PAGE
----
My school is currently T minus 1.5 weeks until state standardized testing, and I’m going through a slight crisis. I call this time of year The Test Prep Darkness; the moment I realize that I’ve done very little test prep with my kids and I become increasingly frantic and insane. Here’s the cycle I experience annually:
At the beginning of the year, I do what they tell you to do in teacher school and reflect on my priorities. What is most important to me that the kids learn this year? This involves a little bit of conscience-examining. My administration would tell me (or at least hint heavily) that the kids succeeding on The Test is the most important thing. We’re a charter school; not only do our test scores matter for the kids’ futures, but they also contribute to keeping our school open. The media tells me The Test is the most important thing, too. Basically every resource or tip or mandate that’s thrown at teachers today is focused on helping them excel on a standardized test. Those voices are loud, and it’s hard to drown them out.
So every year I try to convince myself to focus more on The Test, and every year I change my mind. This is the point at which people start to avoid me, because I become unpleasantly sanctimonious. I decide—and announce, when there are no administrators in earshot—that our holy calling as teachers is not to prepare kids for a test, but to help them gain the skills and knowledge and compassion and fortitude to become people of competence and integrity.
At this point, my short list of student goals really gels. It always looks something like this:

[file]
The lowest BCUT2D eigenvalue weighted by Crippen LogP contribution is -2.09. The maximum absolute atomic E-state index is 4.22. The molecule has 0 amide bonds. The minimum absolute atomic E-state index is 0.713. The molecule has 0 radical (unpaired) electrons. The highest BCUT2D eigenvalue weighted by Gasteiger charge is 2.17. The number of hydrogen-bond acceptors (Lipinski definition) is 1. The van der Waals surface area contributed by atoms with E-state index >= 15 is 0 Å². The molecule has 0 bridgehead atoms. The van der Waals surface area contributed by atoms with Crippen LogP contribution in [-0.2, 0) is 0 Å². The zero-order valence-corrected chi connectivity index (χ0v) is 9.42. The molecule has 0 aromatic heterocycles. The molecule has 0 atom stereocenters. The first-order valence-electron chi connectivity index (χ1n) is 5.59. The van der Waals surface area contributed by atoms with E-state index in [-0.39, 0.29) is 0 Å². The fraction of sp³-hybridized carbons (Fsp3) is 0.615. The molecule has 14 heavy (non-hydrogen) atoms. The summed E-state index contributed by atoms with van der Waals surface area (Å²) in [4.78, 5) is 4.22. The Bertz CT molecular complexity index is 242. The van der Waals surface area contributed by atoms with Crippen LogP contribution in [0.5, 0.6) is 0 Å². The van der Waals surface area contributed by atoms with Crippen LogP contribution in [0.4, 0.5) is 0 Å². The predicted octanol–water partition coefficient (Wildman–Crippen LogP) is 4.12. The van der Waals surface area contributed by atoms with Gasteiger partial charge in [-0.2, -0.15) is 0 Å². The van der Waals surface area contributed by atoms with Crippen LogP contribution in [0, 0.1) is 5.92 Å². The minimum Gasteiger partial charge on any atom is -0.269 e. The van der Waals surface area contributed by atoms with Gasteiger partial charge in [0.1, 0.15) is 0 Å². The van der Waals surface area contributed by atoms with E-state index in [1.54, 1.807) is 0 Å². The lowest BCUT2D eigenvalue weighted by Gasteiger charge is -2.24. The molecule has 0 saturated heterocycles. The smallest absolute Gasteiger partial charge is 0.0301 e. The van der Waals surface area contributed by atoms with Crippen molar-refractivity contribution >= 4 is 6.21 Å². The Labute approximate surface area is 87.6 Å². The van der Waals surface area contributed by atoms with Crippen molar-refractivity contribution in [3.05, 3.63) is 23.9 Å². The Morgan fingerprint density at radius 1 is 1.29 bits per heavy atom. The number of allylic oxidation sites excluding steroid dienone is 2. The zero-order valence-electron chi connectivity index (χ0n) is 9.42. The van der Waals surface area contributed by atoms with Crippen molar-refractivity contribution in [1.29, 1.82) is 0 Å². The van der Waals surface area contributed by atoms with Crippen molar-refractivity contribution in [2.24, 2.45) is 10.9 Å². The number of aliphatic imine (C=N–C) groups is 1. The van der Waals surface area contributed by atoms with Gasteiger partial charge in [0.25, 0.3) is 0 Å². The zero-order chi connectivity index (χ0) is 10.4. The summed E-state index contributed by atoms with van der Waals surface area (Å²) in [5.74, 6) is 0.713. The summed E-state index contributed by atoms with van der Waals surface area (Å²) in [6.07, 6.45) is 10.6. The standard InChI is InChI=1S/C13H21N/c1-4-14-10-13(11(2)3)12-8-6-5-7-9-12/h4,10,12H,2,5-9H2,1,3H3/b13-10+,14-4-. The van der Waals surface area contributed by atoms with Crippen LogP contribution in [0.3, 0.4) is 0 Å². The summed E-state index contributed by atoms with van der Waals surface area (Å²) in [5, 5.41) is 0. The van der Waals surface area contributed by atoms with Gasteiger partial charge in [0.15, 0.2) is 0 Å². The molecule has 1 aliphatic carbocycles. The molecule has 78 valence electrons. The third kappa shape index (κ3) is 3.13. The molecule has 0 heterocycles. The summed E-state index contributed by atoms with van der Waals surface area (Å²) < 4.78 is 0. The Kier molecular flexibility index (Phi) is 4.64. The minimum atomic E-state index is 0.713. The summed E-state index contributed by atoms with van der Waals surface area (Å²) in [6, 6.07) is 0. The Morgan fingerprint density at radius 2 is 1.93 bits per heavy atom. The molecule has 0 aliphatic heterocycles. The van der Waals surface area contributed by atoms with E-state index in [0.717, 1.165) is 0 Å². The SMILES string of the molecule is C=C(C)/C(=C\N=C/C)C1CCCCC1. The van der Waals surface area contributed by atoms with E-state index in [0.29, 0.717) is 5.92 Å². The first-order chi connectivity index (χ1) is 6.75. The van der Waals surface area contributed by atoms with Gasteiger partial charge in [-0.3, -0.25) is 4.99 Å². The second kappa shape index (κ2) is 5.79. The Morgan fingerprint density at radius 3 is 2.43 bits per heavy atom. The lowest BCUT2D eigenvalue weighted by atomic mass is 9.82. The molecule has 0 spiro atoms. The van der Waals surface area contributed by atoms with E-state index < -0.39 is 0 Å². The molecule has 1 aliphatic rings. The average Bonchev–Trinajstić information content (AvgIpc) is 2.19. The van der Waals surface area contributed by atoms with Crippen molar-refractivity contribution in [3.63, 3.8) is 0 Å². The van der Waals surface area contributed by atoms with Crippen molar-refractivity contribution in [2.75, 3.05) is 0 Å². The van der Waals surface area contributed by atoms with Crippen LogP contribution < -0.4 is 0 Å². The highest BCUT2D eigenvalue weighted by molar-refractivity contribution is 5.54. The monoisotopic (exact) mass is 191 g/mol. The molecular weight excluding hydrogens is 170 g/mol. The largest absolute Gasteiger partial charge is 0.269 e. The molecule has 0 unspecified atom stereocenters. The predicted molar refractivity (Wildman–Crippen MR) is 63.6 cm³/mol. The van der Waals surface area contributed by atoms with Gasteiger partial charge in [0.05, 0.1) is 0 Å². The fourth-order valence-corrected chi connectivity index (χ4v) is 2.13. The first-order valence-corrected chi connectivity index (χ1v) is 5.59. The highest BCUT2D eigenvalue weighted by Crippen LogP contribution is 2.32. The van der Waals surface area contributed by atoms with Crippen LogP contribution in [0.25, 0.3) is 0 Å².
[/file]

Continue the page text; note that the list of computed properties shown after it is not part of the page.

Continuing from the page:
1. Get the kids through the year alive. Help them develop some social and emotional coping skills, and work toward a positive self-image for the ones that seem irreparably broken.
2. Prove to them that they actually love reading, even if they don’t know it yet.
3. Make them better writers.
4. Make them pass a standardized test.
The old adage about parenting is also true about teaching: The days are long, but the years are short. There’s not enough time in the school year for me to build my kids’ confidence, offer them positive experiences with great books, do complex, multi-step writing assignments, and spend a lot of time on test prep. So I spend August until about the middle of March teaching in ways that align with these values.
I let the kids guide the curriculum and study what makes them feel engaged and capable. I give open-ended projects that play to their strengths instead of multiple choice tests. I read them the best books I can find—and I do all the voices. We write in journals about our fears and our beliefs and our relationships, and sometimes we end class early to have a group meeting about some struggle the kids are facing. We write and write and write, and I conference with every kid about their writing, which takes forever.
Then March comes, and we have a faculty meeting about The Test. And all anyone talks about is The Test. And I realize that The Test has barely been mentioned in my class all year. So a few weeks prior to The Test, I freak out and try to cram an entire year’s worth of test prep into my poor little 13-year-olds, and I make all of us miserable. That’s the Test Prep Darkness. That’s where I am right now.
However, I know what comes next, because it happens every year. Pretty soon, I’m going to give up. I’ll realize that I’m creating an environment in my class where nobody is learning, and I’ll chill the hell out. We’ll all breathe a sigh of relief. The kids will start the two weeks of testing, and I’ll go back to worrying about their emotional well-being instead of their scores. I’ll spend a large part of class trying to boost their confidence and reduce their stress, and then we’ll read something amazing to take their minds off The Test.
In a few months, we’ll get scores back. And I don’t want to tempt fate, but chances are that my kids will do well. Really well. Better than I ever expect when I’m in The Test Prep Darkness. Because it turns out, when kids feel smart and valued, when they read for fun, when they know how to write confidently, when they can manage stress, they do well on The Test.
I’m not there yet. I’m still in Test Prep Darkness, where I make everyone around me frantic and miserable. But a kid wrote in her journal last week, “This class made me love books. I didn’t like reading, but now I read at home even when I don’t have to.” And I can feel myself moving a little closer to the light.